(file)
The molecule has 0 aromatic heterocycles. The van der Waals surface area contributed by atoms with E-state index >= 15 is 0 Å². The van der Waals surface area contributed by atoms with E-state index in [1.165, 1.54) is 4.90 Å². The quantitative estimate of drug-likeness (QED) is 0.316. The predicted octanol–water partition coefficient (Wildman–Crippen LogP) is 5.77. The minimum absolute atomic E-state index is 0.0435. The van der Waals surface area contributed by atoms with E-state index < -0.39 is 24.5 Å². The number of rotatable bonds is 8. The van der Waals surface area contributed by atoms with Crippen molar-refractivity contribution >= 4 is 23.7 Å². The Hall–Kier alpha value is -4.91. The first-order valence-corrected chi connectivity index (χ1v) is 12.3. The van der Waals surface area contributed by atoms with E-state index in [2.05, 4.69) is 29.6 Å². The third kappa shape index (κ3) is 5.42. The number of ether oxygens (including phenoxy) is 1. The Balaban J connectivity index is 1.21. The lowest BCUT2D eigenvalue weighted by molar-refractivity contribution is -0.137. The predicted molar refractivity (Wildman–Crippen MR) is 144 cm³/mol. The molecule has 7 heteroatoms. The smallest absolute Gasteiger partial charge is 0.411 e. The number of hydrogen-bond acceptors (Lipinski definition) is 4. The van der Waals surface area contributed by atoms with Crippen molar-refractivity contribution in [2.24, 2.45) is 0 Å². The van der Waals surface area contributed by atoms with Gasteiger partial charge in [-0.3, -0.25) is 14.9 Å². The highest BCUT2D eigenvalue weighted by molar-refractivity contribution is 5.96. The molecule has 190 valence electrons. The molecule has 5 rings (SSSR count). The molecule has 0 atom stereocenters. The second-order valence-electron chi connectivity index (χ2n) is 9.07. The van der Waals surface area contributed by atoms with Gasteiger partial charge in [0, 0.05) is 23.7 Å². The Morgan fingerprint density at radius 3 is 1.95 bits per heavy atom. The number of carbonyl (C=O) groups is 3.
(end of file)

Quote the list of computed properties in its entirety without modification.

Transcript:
The molecule has 0 aromatic heterocycles. The van der Waals surface area contributed by atoms with E-state index >= 15 is 0 Å². The van der Waals surface area contributed by atoms with E-state index in [1.165, 1.54) is 4.90 Å². The quantitative estimate of drug-likeness (QED) is 0.316. The predicted octanol–water partition coefficient (Wildman–Crippen LogP) is 5.77. The minimum absolute atomic E-state index is 0.0435. The van der Waals surface area contributed by atoms with E-state index < -0.39 is 24.5 Å². The number of rotatable bonds is 8. The van der Waals surface area contributed by atoms with Crippen molar-refractivity contribution >= 4 is 23.7 Å². The Hall–Kier alpha value is -4.91. The first-order valence-corrected chi connectivity index (χ1v) is 12.3. The van der Waals surface area contributed by atoms with E-state index in [2.05, 4.69) is 29.6 Å². The third kappa shape index (κ3) is 5.42. The number of ether oxygens (including phenoxy) is 1. The Balaban J connectivity index is 1.21. The lowest BCUT2D eigenvalue weighted by molar-refractivity contribution is -0.137. The predicted molar refractivity (Wildman–Crippen MR) is 144 cm³/mol. The molecule has 7 heteroatoms. The smallest absolute Gasteiger partial charge is 0.411 e. The number of hydrogen-bond acceptors (Lipinski definition) is 4. The van der Waals surface area contributed by atoms with Crippen molar-refractivity contribution in [2.24, 2.45) is 0 Å². The van der Waals surface area contributed by atoms with Gasteiger partial charge in [-0.3, -0.25) is 14.9 Å². The highest BCUT2D eigenvalue weighted by molar-refractivity contribution is 5.96. The molecule has 190 valence electrons. The molecule has 5 rings (SSSR count). The molecule has 0 atom stereocenters. The second-order valence-electron chi connectivity index (χ2n) is 9.07. The van der Waals surface area contributed by atoms with Gasteiger partial charge in [0, 0.05) is 23.7 Å². The Morgan fingerprint density at radius 3 is 1.95 bits per heavy atom. The number of carbonyl (C=O) groups is 3.